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More Voices


Every month More Voices invites readers to contribute short nonfiction prose pieces of 40 to 400 words on a healthcare theme.

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“You do not need an MRI,” I told my father emphatically as he stood in my living room, explaining to me that his beloved doctor had ordered this for his low back pain. He was hoping for a quick fix before meeting his brother in Spain. “You need physical therapy.”

I dislike playing doctor to my family, not trusting myself to dissociate emotion from evidence, but this was just too much. Sure, his back hurt him sometimes, but there was nothing to suggest anything dangerous going on, nothing an intervention would fix. Nothing but the dreadful aches and pains of growing old.

 

My father, however, is not famous for patience, and he is not my patient. Have an MRI he did, and his back was fine, with the usual bony changes of age. That said, there was a giant gumball three centimeters across on his kidney. This had nothing to do with his back pain, but there it was. He called to tell me, and there we were, on two ends of the phone, me trying to interpret to him the new fact of his likely kidney cancer.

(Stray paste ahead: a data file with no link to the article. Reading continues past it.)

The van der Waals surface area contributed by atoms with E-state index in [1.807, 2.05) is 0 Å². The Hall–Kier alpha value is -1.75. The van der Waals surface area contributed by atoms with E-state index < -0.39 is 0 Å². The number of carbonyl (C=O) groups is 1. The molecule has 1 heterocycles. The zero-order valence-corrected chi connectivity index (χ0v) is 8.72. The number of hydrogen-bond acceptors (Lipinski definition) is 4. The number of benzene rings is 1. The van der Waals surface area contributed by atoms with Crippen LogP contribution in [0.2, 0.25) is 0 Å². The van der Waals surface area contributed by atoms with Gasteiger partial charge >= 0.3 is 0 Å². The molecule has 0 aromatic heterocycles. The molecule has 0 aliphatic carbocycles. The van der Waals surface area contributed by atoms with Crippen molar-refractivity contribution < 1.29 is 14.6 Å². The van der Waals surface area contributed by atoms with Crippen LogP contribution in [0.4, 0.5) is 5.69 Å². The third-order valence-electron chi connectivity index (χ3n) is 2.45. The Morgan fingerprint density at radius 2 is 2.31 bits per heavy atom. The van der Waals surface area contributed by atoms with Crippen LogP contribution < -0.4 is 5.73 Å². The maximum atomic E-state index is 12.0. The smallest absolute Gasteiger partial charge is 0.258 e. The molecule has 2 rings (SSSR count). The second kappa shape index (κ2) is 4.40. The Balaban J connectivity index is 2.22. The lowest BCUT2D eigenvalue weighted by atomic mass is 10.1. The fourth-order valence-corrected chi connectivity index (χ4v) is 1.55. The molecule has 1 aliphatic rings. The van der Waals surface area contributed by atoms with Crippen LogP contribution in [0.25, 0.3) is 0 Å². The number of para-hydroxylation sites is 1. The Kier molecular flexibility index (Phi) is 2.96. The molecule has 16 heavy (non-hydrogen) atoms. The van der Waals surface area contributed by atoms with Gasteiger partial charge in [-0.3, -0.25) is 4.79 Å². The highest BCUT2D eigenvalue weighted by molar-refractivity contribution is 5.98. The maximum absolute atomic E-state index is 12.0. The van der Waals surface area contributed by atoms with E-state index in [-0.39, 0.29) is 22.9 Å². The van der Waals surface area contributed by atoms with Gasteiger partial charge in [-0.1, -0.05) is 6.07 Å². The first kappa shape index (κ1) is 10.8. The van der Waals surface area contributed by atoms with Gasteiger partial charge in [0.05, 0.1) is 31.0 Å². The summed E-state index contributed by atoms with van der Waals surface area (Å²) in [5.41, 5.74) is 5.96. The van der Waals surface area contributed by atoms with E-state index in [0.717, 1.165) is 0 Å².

“Your doctor will send you to see a urologist. You will at least need a biopsy.”

“Will he take my whole kidney out?” he asked

“I don’t know." But honestly, I didn’t care. Three centimeters in a renal cell carcinoma was the magic limit, still within the realm of treatment with surgery alone, still offering the possibility of many more years of arthritis and troublemaking.  I was so very glad that he hadn’t listened to me, his doctor daughter.

Given the urologist’s blessing, he traveled to Spain with my mother to meet my uncle. In Bilbao their last night, he ordered riñones al jerez, kidneys in sherry, and as he worked his way through the meal, he shared the news of his own kidney and the surgery that would happen the next week. So very like the both of them.

Years before, his brother had shared--weeks late--the news of his heart attack while giving a lecture. “Death before dishonor,” he announced, proud of having stood firm through the crushing chest pain.

How will I be, I wonder, when my own news arrives? How will it come, and how will I share it? Will I even have the chance?

 

Sarah Buttrey
Austin, Texas